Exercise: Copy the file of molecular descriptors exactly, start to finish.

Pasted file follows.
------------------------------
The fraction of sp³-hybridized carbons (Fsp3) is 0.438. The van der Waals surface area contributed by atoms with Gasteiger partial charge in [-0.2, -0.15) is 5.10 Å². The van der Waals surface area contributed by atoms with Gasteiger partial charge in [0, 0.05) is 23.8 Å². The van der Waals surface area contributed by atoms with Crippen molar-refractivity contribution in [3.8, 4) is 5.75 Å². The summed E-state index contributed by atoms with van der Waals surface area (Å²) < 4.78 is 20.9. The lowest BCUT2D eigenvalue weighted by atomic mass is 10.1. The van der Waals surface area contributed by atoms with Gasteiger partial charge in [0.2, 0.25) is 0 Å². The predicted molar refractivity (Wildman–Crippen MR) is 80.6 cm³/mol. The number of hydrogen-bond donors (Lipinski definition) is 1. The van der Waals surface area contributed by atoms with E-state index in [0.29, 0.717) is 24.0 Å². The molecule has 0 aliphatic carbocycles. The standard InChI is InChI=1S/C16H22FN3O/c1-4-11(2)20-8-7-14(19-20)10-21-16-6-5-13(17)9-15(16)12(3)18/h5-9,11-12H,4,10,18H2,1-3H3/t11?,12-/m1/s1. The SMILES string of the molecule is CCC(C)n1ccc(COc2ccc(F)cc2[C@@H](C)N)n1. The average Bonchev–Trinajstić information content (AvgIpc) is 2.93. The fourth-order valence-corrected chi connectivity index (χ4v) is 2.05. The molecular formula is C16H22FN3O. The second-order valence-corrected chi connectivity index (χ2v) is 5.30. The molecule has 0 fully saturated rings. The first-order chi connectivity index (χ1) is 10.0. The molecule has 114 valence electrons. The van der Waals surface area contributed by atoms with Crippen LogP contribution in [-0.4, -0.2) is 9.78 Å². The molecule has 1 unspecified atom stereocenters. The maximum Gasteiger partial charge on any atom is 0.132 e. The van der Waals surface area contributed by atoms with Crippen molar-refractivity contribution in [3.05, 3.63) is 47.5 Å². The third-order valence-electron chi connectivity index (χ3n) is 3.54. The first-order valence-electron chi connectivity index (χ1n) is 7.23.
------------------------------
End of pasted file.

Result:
The fraction of sp³-hybridized carbons (Fsp3) is 0.438. The van der Waals surface area contributed by atoms with Gasteiger partial charge in [-0.2, -0.15) is 5.10 Å². The van der Waals surface area contributed by atoms with Gasteiger partial charge in [0, 0.05) is 23.8 Å². The van der Waals surface area contributed by atoms with Crippen molar-refractivity contribution in [3.8, 4) is 5.75 Å². The summed E-state index contributed by atoms with van der Waals surface area (Å²) < 4.78 is 20.9. The lowest BCUT2D eigenvalue weighted by atomic mass is 10.1. The van der Waals surface area contributed by atoms with Gasteiger partial charge in [0.2, 0.25) is 0 Å². The predicted molar refractivity (Wildman–Crippen MR) is 80.6 cm³/mol. The number of hydrogen-bond donors (Lipinski definition) is 1. The van der Waals surface area contributed by atoms with E-state index in [0.29, 0.717) is 24.0 Å². The molecule has 0 aliphatic carbocycles. The standard InChI is InChI=1S/C16H22FN3O/c1-4-11(2)20-8-7-14(19-20)10-21-16-6-5-13(17)9-15(16)12(3)18/h5-9,11-12H,4,10,18H2,1-3H3/t11?,12-/m1/s1. The SMILES string of the molecule is CCC(C)n1ccc(COc2ccc(F)cc2[C@@H](C)N)n1. The average Bonchev–Trinajstić information content (AvgIpc) is 2.93. The fourth-order valence-corrected chi connectivity index (χ4v) is 2.05. The molecular formula is C16H22FN3O. The second-order valence-corrected chi connectivity index (χ2v) is 5.30. The molecule has 0 fully saturated rings. The first-order chi connectivity index (χ1) is 10.0. The molecule has 114 valence electrons. The van der Waals surface area contributed by atoms with Crippen LogP contribution in [-0.4, -0.2) is 9.78 Å². The molecule has 1 unspecified atom stereocenters. The maximum Gasteiger partial charge on any atom is 0.132 e. The van der Waals surface area contributed by atoms with Crippen molar-refractivity contribution in [3.05, 3.63) is 47.5 Å². The third-order valence-electron chi connectivity index (χ3n) is 3.54. The first-order valence-electron chi connectivity index (χ1n) is 7.23.